Cherishing Public Facilities: The Odd Beauty Of Chinese Ordinances

By Jim Fields

New arrivals to Beijing often revel in the sheer chaos of the city. Cars, bikes, and motorized tricycles compete for inches of pavement (sometimes resulting in ungodly traffic jams). Children drop trou and relieve themselves among dining patrons at restaurants. And, of course, as any foreigner in China will tell you, there are no open container laws – hence, you can walk down the road with a Tsingtao in one hand*, yangrou chuan’r in the other without fear of the 5-0 rolling up and putting you in the drunk tank. This apparent chaos might lead a new arrival to believe that there is a complete lack of rules and ordinances whatsoever.

However, as you spend more time in China, you begin to realize – ordinances are everywhere, even where you least expect.

Don’t walk on the grass. Don’t smoke in the bathroom. Don’t set up a webcam in your home to surveil yourself. What’s a guy to do?

The answer, of course, is to become extremely selective in deciding which ordinances to follow – a process that resembles reading tea leaves: equal parts attention to detail, feigned experience, and an ability to improvise under pressure. Realizing this simple fact took me an embarrassing amount of time. I would whine to my friends, sputtering, “But pedestrians have the right of way, not cars!” … “Doesn’t that man know he shouldn’t be rolling a cigarette while riding his bike and talking on his cell phone?”… “Shouldn’t these migrant workers and their huge canvas bags allow me to get off the subway before they try to get on?” My friends soon grew tired of my personal crusade.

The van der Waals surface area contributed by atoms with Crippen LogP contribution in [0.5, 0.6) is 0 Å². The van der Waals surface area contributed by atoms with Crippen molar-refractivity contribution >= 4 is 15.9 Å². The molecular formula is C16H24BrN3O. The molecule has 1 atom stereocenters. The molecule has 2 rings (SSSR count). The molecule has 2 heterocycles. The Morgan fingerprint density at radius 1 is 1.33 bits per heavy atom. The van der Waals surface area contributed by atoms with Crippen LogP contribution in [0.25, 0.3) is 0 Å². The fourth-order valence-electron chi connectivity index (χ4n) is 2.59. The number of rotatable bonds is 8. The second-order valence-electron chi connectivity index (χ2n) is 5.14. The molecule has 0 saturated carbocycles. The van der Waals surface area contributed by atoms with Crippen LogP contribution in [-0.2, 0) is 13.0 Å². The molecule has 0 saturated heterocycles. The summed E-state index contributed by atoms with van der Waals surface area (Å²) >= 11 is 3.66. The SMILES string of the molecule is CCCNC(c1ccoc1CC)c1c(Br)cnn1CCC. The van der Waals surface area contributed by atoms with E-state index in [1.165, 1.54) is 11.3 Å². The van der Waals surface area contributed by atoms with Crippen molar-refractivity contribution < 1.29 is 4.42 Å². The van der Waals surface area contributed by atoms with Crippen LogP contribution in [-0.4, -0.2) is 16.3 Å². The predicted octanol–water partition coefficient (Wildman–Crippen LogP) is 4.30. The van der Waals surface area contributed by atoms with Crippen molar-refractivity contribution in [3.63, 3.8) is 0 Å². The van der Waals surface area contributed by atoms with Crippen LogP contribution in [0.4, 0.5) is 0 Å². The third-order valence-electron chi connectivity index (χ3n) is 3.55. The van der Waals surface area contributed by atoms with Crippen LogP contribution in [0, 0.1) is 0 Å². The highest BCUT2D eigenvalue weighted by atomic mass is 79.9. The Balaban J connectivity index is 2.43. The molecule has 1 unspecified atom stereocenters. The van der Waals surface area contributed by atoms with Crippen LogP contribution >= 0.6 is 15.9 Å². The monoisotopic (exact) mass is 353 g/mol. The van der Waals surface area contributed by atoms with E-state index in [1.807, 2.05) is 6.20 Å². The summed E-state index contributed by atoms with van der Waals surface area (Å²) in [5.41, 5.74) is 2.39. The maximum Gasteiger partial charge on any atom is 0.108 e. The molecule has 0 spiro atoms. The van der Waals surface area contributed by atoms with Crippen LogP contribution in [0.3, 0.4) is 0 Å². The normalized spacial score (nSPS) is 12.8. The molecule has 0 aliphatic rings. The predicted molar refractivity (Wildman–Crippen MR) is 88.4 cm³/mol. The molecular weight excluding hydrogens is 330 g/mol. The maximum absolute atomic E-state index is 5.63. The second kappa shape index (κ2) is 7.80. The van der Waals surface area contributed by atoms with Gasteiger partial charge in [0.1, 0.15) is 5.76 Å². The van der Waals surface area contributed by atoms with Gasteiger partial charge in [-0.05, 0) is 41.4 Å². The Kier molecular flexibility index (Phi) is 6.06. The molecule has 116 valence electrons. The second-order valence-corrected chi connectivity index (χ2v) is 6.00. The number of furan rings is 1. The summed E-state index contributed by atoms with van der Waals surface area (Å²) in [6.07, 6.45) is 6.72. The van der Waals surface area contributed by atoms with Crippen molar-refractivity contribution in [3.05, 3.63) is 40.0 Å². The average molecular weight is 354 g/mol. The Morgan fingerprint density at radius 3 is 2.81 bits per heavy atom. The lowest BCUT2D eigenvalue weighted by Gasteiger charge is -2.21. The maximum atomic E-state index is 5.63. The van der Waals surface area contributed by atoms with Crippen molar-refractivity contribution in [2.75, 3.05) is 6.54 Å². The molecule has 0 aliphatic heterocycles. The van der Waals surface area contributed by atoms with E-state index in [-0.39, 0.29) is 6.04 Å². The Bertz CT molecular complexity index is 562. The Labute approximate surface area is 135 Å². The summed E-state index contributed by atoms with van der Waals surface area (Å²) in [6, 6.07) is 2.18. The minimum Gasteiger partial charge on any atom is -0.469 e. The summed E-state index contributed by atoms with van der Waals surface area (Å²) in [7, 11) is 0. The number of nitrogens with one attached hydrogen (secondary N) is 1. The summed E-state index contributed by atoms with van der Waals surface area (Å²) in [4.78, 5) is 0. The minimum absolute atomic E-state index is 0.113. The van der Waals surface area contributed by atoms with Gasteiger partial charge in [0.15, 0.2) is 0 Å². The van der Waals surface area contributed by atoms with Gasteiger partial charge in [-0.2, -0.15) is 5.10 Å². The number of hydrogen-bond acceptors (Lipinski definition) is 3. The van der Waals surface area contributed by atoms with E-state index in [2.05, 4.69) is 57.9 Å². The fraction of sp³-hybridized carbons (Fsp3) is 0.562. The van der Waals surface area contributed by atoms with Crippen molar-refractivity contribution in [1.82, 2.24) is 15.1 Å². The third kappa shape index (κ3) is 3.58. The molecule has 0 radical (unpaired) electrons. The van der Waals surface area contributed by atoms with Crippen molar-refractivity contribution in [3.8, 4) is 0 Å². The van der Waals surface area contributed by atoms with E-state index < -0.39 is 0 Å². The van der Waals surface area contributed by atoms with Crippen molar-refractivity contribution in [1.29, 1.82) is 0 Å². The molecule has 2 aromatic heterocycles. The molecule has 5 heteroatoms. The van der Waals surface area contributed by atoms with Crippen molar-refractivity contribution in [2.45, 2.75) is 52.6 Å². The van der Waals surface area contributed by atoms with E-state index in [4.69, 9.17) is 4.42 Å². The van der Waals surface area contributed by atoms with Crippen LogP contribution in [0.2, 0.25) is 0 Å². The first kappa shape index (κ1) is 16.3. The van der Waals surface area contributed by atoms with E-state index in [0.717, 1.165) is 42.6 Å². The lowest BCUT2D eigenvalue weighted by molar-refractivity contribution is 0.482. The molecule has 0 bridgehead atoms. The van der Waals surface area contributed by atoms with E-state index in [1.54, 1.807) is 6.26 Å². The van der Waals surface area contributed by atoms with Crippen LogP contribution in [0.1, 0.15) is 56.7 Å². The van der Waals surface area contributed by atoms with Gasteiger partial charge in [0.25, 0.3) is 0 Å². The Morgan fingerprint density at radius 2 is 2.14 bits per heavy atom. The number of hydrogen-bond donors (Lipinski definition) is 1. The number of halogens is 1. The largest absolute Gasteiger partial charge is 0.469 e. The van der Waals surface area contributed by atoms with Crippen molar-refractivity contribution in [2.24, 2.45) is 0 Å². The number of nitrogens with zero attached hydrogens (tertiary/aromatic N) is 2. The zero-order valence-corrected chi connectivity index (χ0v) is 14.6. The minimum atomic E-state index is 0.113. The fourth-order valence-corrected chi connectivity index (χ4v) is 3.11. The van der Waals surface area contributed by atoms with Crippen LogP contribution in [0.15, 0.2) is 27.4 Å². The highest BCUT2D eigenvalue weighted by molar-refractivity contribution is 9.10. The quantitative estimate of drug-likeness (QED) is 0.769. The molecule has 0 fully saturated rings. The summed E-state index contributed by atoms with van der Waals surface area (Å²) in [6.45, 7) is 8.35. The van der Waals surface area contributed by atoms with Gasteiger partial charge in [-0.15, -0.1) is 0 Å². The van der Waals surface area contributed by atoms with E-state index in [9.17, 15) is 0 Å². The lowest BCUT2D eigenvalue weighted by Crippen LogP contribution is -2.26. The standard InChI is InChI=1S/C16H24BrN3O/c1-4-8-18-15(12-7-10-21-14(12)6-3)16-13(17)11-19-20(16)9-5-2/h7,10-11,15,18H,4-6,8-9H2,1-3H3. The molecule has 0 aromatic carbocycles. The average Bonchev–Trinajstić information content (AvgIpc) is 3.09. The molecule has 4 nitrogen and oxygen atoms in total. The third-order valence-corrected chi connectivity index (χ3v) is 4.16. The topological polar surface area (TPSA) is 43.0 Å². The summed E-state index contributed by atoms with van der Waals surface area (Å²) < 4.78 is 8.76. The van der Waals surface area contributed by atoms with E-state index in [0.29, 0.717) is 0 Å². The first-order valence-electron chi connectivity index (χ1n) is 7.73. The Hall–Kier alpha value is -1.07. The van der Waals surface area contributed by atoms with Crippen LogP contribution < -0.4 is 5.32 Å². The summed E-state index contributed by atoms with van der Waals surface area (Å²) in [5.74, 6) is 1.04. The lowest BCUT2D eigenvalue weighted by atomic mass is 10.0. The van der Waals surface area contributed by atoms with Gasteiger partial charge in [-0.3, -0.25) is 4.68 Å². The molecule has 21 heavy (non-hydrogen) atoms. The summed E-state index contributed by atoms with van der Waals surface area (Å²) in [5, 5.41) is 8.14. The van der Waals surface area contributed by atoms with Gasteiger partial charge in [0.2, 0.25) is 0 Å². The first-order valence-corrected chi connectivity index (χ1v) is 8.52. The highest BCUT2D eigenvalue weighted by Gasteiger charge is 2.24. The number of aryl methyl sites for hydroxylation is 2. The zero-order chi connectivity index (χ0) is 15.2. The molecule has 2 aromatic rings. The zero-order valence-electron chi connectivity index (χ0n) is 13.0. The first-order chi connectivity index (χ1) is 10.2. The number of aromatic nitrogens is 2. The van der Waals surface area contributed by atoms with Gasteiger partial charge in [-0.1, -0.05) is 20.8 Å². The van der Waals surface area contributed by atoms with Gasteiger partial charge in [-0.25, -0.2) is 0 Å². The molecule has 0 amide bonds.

The odd beauty of many ordinances in China is that they all seem to be written from the perspective of an eternally wise yet distinctly paternal figure. They are very unlike ordinances in the US, filled with legalese, threats of fines, and lawsuit-proof doubletalk. Written Chinese ordinances feel more like instructions to a child, penned by a nationalistic, oddly anatomically-obsessed uncle. For example, here’s a sign that’s hung inside a public bathroom in Beijing’s Dongcheng District:

Please aid us in:

  1. Cherishing public facilities
  2. Not peeing outside the toilet bowl
  3. Not writing graffiti on the walls
  4. Not spitting on the ground at will
  5. Conscientiously defending hygiene
  6. After relieving yourself, promptly flushing
  7. Not indiscriminately discarding garbage
  8. Prohibiting illegal behavior

So there you have it. When you read the first item – “cherishing public facilities” – you’re left wondering, “By writing a poem, perhaps?” When we reach #2 on the list, we learn the answer: by not peeing outside of the toilet bowl. Of course. Why didn’t you think of that?

The rest of the list makes clear in excruciating detail exactly how you should behave whilst relieving yourself. Obviously, as any visitor to a Chinese public restroom can tell you, these rules are rarely followed – you can imagine my surprise the first time I found these rules being blatantly flouted (I would provide links to examples, but my first Google Image search opened up a Pandora’s box of unspeakable horrors).

It’s a shame they didn’t post signs about “prohibiting illegal behavior” in Qingdao, where government funds were spent to provide toilet paper that was almost immediately stolen in bulk. That’s not conscientiously defending hygiene at all.

* You don’t even need a paper bag!

Follow Jim @jimfields.

2 Responses to “Cherishing Public Facilities: The Odd Beauty Of Chinese Ordinances”

  1. 柴纳闷

    For the sign inside a bathroom, you got the sequence wrong. #1 should be followed by #5, the correct sequence should be 1,5,2,6,3,7,4,8.

    Reply

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5 + = twelve